"It's not UN-weird," says the solemn and seriously disoriented Daniel Holden (a revelatory Aden Young), who's adjusting to life outside of prison after 19 years on death row, to which he was sentenced as a teen for a murder that new evidence suggests he may not have committed. Impeccably written and acted, quietly suspenseful, almost unbearably sad in its aching poignancy, Sundance Channel's six-hour drama series Rectify explores the impact of freedom on the overwhelmed Daniel, his grateful yet apprehensive family and the hostile Georgia small town that still condemns him.
As the sun streams into an upper-class English drawing room, Sylvia (Rebecca Hall) — flame-haired, corseted, regal — stands up from her morning tea and hurls a plate at her husband, Christopher (Sherlock's Benedict Cumberbatch). She misses. He doesn't even flinch.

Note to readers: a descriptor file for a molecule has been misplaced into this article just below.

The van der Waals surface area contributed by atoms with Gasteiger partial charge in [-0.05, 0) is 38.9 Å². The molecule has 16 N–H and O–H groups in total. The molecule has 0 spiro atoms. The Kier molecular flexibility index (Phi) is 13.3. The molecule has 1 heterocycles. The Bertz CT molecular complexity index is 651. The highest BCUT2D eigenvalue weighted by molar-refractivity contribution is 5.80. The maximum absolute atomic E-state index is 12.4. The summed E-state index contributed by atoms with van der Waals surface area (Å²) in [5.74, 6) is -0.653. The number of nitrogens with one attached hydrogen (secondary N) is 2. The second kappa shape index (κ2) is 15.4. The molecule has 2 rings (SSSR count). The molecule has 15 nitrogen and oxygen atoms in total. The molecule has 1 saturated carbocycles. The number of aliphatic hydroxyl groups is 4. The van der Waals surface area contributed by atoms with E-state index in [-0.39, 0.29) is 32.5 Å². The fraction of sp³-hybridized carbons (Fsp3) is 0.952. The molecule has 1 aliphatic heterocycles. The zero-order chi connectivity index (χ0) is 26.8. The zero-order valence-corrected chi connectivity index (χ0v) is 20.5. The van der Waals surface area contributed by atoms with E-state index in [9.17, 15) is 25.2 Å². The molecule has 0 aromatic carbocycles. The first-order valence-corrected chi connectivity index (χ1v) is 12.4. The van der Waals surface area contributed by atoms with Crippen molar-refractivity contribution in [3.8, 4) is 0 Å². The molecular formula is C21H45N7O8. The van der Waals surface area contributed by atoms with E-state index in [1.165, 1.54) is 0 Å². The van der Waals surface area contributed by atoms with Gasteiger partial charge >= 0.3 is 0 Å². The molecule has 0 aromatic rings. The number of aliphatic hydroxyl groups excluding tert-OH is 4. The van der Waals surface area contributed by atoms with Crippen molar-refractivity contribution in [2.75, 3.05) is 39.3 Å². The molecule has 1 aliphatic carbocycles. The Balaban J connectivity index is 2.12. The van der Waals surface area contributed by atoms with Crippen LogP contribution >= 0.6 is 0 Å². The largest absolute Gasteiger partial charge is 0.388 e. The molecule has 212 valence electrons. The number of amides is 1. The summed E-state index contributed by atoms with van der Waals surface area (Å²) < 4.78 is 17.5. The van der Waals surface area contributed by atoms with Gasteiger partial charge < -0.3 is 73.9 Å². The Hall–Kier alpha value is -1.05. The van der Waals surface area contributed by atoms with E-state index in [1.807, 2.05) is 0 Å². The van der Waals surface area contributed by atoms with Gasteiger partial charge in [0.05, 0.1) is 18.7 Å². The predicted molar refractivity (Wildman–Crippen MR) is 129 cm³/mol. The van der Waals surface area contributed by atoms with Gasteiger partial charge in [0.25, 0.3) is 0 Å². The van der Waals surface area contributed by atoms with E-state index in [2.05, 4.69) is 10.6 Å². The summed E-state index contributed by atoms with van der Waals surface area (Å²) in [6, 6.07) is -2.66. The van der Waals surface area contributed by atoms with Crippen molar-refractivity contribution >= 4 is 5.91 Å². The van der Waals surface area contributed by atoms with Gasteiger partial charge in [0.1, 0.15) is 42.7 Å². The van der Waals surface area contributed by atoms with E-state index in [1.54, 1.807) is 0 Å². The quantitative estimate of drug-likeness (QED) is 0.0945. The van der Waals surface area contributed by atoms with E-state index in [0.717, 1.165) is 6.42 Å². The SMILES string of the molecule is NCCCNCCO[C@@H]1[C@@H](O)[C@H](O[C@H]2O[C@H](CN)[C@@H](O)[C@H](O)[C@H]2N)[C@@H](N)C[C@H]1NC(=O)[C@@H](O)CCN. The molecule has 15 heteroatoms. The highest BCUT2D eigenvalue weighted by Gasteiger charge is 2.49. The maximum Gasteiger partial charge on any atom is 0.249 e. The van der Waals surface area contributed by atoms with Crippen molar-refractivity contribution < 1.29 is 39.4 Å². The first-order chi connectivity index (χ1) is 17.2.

Meet Mr. and Mrs. Tietjens. The deliciously snobby (and terribly unfaithful) socialite and her unfailingly decent husband are two sides of the love triangle in Parade's End, HBO's five-part miniseries about longing and lies in World War I-era Britain. The third is angelic Valentine (Adelaide Clemens), an idealistic suffragette and Christopher's soul mate. She's everything Sylvia's not: sensitive, faithful — and a virgin. "Valentine is this kernel of truth and innocence," Cumberbatch says. "She's incredibly sharp and...